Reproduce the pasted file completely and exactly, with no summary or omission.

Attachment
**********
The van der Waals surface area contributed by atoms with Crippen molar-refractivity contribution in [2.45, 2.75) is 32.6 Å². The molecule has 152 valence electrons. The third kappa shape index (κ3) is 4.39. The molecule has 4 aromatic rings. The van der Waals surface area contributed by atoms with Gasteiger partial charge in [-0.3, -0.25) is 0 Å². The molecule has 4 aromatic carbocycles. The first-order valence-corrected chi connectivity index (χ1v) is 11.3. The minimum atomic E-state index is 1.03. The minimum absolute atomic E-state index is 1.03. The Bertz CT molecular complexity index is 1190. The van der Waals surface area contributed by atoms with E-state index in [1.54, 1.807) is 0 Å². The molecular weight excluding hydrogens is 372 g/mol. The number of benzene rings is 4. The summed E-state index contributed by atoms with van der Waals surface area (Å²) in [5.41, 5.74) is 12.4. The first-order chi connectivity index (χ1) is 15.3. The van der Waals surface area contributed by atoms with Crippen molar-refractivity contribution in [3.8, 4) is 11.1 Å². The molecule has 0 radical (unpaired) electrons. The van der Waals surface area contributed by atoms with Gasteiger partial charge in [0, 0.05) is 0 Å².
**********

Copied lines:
The van der Waals surface area contributed by atoms with Crippen molar-refractivity contribution in [2.45, 2.75) is 32.6 Å². The molecule has 152 valence electrons. The third kappa shape index (κ3) is 4.39. The molecule has 4 aromatic rings. The van der Waals surface area contributed by atoms with Gasteiger partial charge in [-0.3, -0.25) is 0 Å². The molecule has 4 aromatic carbocycles. The first-order valence-corrected chi connectivity index (χ1v) is 11.3. The minimum atomic E-state index is 1.03. The minimum absolute atomic E-state index is 1.03. The Bertz CT molecular complexity index is 1190. The van der Waals surface area contributed by atoms with E-state index in [1.54, 1.807) is 0 Å². The molecular weight excluding hydrogens is 372 g/mol. The number of benzene rings is 4. The summed E-state index contributed by atoms with van der Waals surface area (Å²) in [5.41, 5.74) is 12.4. The first-order chi connectivity index (χ1) is 15.3. The van der Waals surface area contributed by atoms with Crippen molar-refractivity contribution in [3.8, 4) is 11.1 Å². The molecule has 0 radical (unpaired) electrons. The van der Waals surface area contributed by atoms with Gasteiger partial charge in [0, 0.05) is 0 Å².